A valley runs alongside the Museum.  There were more rock structures, including dovecotes, on the opposing hillside.


A tunnels provided a short cut from one church back to the main path.  Bro is big proponent of taking the shorter route!


The path wound its way up the hill to the area where most of the churches are located.


From there, we had a nice view of the Museum grounds below. 


Bro was listening to his audio guide and so we used that as our guide as to where to go.  I followed him from one church to another.  When we stood inside, he would listen first and then pass the headphones to me so we both got to learn about the space we were standing in.


I enjoyed the view of the grounds as much as I enjoyed the interiors of the churches.



For some of the churches, it was so crowded that you had to line up to go inside..  Sometimes, there was even a bit of a wait.   It was crazy.


We made our way around St. Barbara Church,  Elmali Kilise (Apple Church) and Yilanli Kilise (Snake Church).  There are signs in front of each church that describe it so you have some idea of what you're walking into.  Luckily, with the audio tour, we also got descriptions of the interior.

Most of the churches are very modestly decorated - a few frescoes here and there, some in good condition but most were either defaced or in poor condition.  Then, came Carikli Kilise (Sandals Church).  For most visitors, this church is their first view of a church decorated with magnificent fresoces.  You really do gasp in awe when you enter and look all around.  Here are some photos of the interior of Sandals Church that I took back in 2008.  Imagine a small room with walls and ceilings fully covered in frescoes and than admire that the colors are so vibrant.  How stunning!





We left the best of the best to the last - the church that is  considered to be the most magnificent church in the Museum - the  Dark Church (Karanlik Kilise).  A separate entry fee is required but it was included in our museum pass so we got in without having to pay extra.  I didn't see too many people entering and I told Bro I suspected that most of the tour groups don't include this church in their itinerary because of the extra charge.  Too bad really because they miss out on one spectacular place!

 I took several shots of the exterior before entering. You can see how the monks made the exterior look like it had church windows and doors just as a manmade built church would have!




Over the centuries, many of the frescoes have been sadly defaced.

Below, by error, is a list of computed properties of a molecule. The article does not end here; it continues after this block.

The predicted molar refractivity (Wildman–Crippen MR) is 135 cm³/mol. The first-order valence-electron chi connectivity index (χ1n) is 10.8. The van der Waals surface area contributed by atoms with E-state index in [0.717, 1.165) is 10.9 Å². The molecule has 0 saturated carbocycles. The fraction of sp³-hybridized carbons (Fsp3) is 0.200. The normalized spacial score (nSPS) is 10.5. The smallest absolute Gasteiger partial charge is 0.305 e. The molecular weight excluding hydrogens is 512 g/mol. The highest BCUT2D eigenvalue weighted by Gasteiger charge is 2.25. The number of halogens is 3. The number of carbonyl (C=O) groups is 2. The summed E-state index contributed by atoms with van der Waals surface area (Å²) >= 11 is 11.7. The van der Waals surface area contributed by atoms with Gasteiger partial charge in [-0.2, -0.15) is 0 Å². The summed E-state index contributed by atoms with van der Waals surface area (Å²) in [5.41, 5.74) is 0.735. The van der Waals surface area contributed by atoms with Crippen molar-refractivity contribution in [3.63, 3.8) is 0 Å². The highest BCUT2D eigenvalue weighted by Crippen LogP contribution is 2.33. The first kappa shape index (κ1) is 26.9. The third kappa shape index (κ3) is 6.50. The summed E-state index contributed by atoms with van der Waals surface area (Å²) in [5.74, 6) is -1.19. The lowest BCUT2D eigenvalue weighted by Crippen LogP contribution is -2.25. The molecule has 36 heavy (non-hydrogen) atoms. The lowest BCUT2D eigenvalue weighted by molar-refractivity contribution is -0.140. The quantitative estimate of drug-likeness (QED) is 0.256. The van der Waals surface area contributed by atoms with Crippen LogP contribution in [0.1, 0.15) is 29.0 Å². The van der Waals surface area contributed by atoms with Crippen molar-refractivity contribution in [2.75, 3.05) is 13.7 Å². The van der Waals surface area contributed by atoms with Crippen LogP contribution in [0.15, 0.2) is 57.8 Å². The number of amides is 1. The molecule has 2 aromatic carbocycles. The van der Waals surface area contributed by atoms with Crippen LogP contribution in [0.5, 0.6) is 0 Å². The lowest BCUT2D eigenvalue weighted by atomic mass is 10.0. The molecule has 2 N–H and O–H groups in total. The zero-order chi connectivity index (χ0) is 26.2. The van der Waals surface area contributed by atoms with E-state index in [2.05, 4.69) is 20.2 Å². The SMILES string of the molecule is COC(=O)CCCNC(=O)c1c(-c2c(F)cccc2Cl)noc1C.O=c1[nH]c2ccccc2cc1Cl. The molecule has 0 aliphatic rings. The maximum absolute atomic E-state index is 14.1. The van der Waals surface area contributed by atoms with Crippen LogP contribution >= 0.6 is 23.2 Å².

You can see the roughly hewn steps inside.


Again, no photos of the interior were allowed so what follows are photos I took on my visit in 2008.  Such glorious artwork! 






We weren't inside the Dark Church for long.  Even though there was a time limit, the entry fee really had kept the crowds away.  Aside from Bro and I, there were only two other people admiring the interior.  Back outside, we stepped in to sunshine.  The clouds that had covered us all morning long had gone and we were gazing up at a bright blue sky; it was going to be another spectacular autumn day in Cappadocia!



From the Dark Church, we headed back towards the entrance.  We had seen all the churches but one - Tokalı Kilise (Buckle Church).  It was on the list of churches to see but for some reason, we never came across a sign for it. 



By the time we exited the Museum, it was late morning.  The tourist horde was just arriving!  I'm so glad we left when we did!


As we walked back towards the car, we saw people streaming inside a door, carved into the hillside.  We were curious so as we past them, we glanced at the sign - it was the description for Tokalı Kilise (Buckle Church)!  We joined the throng of people heading inside.  The entry fee is included in the price of the ticket for the Göreme Open Air Museum.  The interior is amazing!  I am so bummed out that photos are not allowed and unfortunately, neither Lei or I were aware of this church when we visited in 2008 so I have no photos of my own to post up.  But, this church is so stunning, I just have to post up a photo.  It's definitely the largest interior of all the churches, with its four rooms and vaulted ceiling. Unfortunately, we had returned the headphones so we really didn't learn anything about this church.  I have some reading to do when I get home.

Interior of Tokalı Kilise (Photo by Olle Edqvist)

We're done with seeing rock churches.  Besides, it's much too beautiful a day to be inside so we're going to take in a bit more of Mother Nature's work.  Off to the White Valley!